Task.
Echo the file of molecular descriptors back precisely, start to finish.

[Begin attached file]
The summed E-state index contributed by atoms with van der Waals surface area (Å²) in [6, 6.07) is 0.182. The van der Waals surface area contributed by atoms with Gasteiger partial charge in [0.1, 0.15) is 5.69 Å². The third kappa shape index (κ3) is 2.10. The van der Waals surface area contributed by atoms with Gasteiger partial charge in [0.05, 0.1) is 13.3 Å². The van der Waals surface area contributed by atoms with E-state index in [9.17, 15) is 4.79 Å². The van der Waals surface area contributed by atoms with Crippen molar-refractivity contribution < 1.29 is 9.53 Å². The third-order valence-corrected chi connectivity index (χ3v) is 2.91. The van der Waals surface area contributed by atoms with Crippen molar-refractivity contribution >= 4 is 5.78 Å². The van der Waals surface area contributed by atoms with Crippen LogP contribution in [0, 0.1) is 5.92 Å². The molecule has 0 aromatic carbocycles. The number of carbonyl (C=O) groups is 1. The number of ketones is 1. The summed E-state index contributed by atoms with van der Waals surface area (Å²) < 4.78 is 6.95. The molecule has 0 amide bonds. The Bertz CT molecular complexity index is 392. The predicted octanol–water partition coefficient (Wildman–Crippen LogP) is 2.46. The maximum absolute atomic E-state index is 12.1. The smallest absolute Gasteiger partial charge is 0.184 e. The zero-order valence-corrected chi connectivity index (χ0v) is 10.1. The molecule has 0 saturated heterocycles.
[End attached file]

The summed E-state index contributed by atoms with van der Waals surface area (Å²) in [6, 6.07) is 0.182. The van der Waals surface area contributed by atoms with Gasteiger partial charge in [0.1, 0.15) is 5.69 Å². The third kappa shape index (κ3) is 2.10. The van der Waals surface area contributed by atoms with Gasteiger partial charge in [0.05, 0.1) is 13.3 Å². The van der Waals surface area contributed by atoms with E-state index in [9.17, 15) is 4.79 Å². The van der Waals surface area contributed by atoms with Crippen molar-refractivity contribution < 1.29 is 9.53 Å². The third-order valence-corrected chi connectivity index (χ3v) is 2.91. The van der Waals surface area contributed by atoms with Crippen molar-refractivity contribution >= 4 is 5.78 Å². The van der Waals surface area contributed by atoms with Crippen LogP contribution in [0, 0.1) is 5.92 Å². The molecule has 0 aromatic carbocycles. The number of carbonyl (C=O) groups is 1. The number of ketones is 1. The summed E-state index contributed by atoms with van der Waals surface area (Å²) < 4.78 is 6.95. The molecule has 0 amide bonds. The Bertz CT molecular complexity index is 392. The predicted octanol–water partition coefficient (Wildman–Crippen LogP) is 2.46. The maximum absolute atomic E-state index is 12.1. The smallest absolute Gasteiger partial charge is 0.184 e. The zero-order valence-corrected chi connectivity index (χ0v) is 10.1. The molecule has 0 saturated heterocycles.